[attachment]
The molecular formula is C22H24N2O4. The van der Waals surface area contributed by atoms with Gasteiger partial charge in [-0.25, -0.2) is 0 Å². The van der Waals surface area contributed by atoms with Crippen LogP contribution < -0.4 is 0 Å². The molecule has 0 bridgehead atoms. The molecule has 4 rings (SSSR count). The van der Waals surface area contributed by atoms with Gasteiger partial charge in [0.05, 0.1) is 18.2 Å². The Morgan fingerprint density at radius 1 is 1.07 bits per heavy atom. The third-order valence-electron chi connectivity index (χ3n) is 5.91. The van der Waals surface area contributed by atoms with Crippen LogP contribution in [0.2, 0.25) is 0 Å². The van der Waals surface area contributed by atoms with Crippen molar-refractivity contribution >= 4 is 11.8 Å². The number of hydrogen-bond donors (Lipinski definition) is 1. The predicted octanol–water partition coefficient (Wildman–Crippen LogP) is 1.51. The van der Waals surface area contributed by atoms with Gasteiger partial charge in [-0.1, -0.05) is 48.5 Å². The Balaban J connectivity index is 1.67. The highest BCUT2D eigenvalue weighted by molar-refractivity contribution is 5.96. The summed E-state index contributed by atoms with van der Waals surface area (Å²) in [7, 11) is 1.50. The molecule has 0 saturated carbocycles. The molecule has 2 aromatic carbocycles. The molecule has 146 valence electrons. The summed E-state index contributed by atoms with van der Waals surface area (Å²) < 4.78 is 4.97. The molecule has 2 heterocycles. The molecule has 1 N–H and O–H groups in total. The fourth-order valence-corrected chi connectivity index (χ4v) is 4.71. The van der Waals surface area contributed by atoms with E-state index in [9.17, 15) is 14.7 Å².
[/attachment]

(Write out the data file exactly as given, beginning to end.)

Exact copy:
The molecular formula is C22H24N2O4. The van der Waals surface area contributed by atoms with Gasteiger partial charge in [-0.25, -0.2) is 0 Å². The van der Waals surface area contributed by atoms with Crippen LogP contribution < -0.4 is 0 Å². The molecule has 0 bridgehead atoms. The molecule has 4 rings (SSSR count). The van der Waals surface area contributed by atoms with Gasteiger partial charge in [0.05, 0.1) is 18.2 Å². The Morgan fingerprint density at radius 1 is 1.07 bits per heavy atom. The third-order valence-electron chi connectivity index (χ3n) is 5.91. The van der Waals surface area contributed by atoms with Crippen LogP contribution in [0.2, 0.25) is 0 Å². The van der Waals surface area contributed by atoms with Crippen molar-refractivity contribution >= 4 is 11.8 Å². The number of hydrogen-bond donors (Lipinski definition) is 1. The predicted octanol–water partition coefficient (Wildman–Crippen LogP) is 1.51. The van der Waals surface area contributed by atoms with Gasteiger partial charge in [-0.1, -0.05) is 48.5 Å². The Balaban J connectivity index is 1.67. The highest BCUT2D eigenvalue weighted by molar-refractivity contribution is 5.96. The summed E-state index contributed by atoms with van der Waals surface area (Å²) in [7, 11) is 1.50. The molecule has 0 saturated carbocycles. The molecule has 2 aromatic carbocycles. The molecule has 146 valence electrons. The summed E-state index contributed by atoms with van der Waals surface area (Å²) < 4.78 is 4.97. The molecule has 2 heterocycles. The molecule has 1 N–H and O–H groups in total. The fourth-order valence-corrected chi connectivity index (χ4v) is 4.71. The van der Waals surface area contributed by atoms with E-state index in [9.17, 15) is 14.7 Å².